Top 10 Scientific Discoveries - ScienceNet.cn

Top 10 Scientific Discoveries - ScienceNet.cn

Top 10 Scientific Discoveries OF 2008 Li Zhengxin School of MSE of HAUT 1. Large Hadron Collider Good news! The Large Hadron Collider (LHC) the massive particl e accelerator straddling the Swiss-French border didn't destroy t he world! The bad news: The contraption didn't really work either. I n September, the 17-mile collider was switched on for the first time , putting to rest the febrile webchatter that the machine would crea te an artificial black hole capable of swallowing the planet or at lea st a sizeable piece of Europe a bad day no matter what. No lucid observer ever thought that would really happen, but what they did expect was that the LHC would operate as advertised, recreating c onditions not seen since instants after the Big Bang and giving phy sicists a peek into those long-vanished moments. Things looked go

od at first, until a helium leak caused the collider to shut down afte r less than two weeks. Repairs are underway and the particles shou ld begin spinning again sometime in June. Read more: http://www.time.com/time/specials/2008/top10/article/0,30583,185 5948_1863947,00.html#ixzz0aabRwPWi 2. The North Pole of Mars For all the times robot probes have orbited or landed on Mars, none had ever visited its polar region wher e the greatest concentrations of ice and water (and ar guably the most evidence of life) are to be found. That changed in May when NASA's Phoenix lander touched down in Mars's far north and began scraping, samplin g and sniffing its surroundings. Phoenix found nothing that yet changes the picture of Mars as a dead world,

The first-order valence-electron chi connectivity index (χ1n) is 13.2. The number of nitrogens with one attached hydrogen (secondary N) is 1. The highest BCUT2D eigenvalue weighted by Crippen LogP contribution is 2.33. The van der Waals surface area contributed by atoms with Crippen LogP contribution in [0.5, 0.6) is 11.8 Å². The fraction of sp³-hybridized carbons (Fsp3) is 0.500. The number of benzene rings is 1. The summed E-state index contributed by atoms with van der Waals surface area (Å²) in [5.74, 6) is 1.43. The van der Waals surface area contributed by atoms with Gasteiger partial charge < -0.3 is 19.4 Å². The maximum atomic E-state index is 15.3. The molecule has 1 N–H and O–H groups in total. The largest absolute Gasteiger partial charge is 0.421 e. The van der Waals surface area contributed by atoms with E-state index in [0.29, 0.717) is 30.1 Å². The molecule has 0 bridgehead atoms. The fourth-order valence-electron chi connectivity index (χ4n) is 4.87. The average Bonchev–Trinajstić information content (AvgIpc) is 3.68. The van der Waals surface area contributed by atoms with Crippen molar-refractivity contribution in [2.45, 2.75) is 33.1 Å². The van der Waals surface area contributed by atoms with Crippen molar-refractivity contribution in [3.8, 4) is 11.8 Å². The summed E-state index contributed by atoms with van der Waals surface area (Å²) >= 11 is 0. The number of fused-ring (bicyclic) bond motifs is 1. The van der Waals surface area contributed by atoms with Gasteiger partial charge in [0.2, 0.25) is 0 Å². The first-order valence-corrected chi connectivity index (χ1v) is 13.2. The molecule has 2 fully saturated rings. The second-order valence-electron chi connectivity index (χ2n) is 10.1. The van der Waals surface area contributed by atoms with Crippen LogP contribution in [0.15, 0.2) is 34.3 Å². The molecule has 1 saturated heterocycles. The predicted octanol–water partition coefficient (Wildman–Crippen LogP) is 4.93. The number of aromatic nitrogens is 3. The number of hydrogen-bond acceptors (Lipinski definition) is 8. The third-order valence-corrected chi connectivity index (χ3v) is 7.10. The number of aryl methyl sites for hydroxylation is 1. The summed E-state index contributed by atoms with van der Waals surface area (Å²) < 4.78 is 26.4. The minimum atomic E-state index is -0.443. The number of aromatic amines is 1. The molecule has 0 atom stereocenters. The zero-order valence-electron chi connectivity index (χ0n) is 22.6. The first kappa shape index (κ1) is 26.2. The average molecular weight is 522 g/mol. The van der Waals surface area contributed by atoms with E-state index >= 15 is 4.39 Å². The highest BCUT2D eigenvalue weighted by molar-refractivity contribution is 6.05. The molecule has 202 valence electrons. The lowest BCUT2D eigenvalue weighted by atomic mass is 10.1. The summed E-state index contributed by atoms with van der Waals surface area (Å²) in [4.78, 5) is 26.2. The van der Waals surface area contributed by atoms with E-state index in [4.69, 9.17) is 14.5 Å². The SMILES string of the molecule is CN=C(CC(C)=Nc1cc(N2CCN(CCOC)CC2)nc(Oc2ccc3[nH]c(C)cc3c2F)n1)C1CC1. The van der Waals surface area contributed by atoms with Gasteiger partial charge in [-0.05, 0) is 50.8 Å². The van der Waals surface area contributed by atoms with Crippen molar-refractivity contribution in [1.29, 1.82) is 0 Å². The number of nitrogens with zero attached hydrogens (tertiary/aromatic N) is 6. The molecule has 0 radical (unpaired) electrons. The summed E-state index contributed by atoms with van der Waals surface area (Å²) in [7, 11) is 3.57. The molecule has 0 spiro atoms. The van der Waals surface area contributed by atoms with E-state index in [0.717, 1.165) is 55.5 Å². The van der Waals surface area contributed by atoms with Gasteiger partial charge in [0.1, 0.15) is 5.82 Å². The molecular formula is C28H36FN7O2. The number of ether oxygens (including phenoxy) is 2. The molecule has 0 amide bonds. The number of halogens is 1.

but it reinforced the planet's image as a once-wet plac e that could have teemed with organisms. The ship wa s not expected to survive the punishing climate for lon g and in November, the encroaching darkness and col d of the Martian winter silenced it for good. 3. Creating Life Living things don't get a whole lot humbler than a bac terium, with its few hundred thousand genetic base pa irs and its stripped-down physical design. Still, you try inventing one. That's what geneticist J. Craig Venter one of the two men credited with mapping the human genome managed to do. Venter stitched together t he 582,000 base pairs necessary to invent the genetic information for a whole new bacterium. Step two is to boot up that DNA programming in a living bacterium t

o see if it takes charge of the organism. That's next on Venter's agenda and he has little doubt it will work. As any software designer will tell you, once you know how to write the code, you can make it do almost anyt hing. 4. China Soars into Space China put astronauts in orbit. So what, right? The U.S. has been doing it since 1962. Here's what: The Chines e launched their first manned mission in 2003, their se cond in 2005 and their third this year. They began wit h a one-person ship, then a two-seater, then a threeman version, and during that last mission they comple ted a successful spacewalk. By all spacefaring measur es, that's impressive going from a standing start to a sprint in five years. What's more, China's unmanned Chang'e spacecraft is currently orbiting the moon and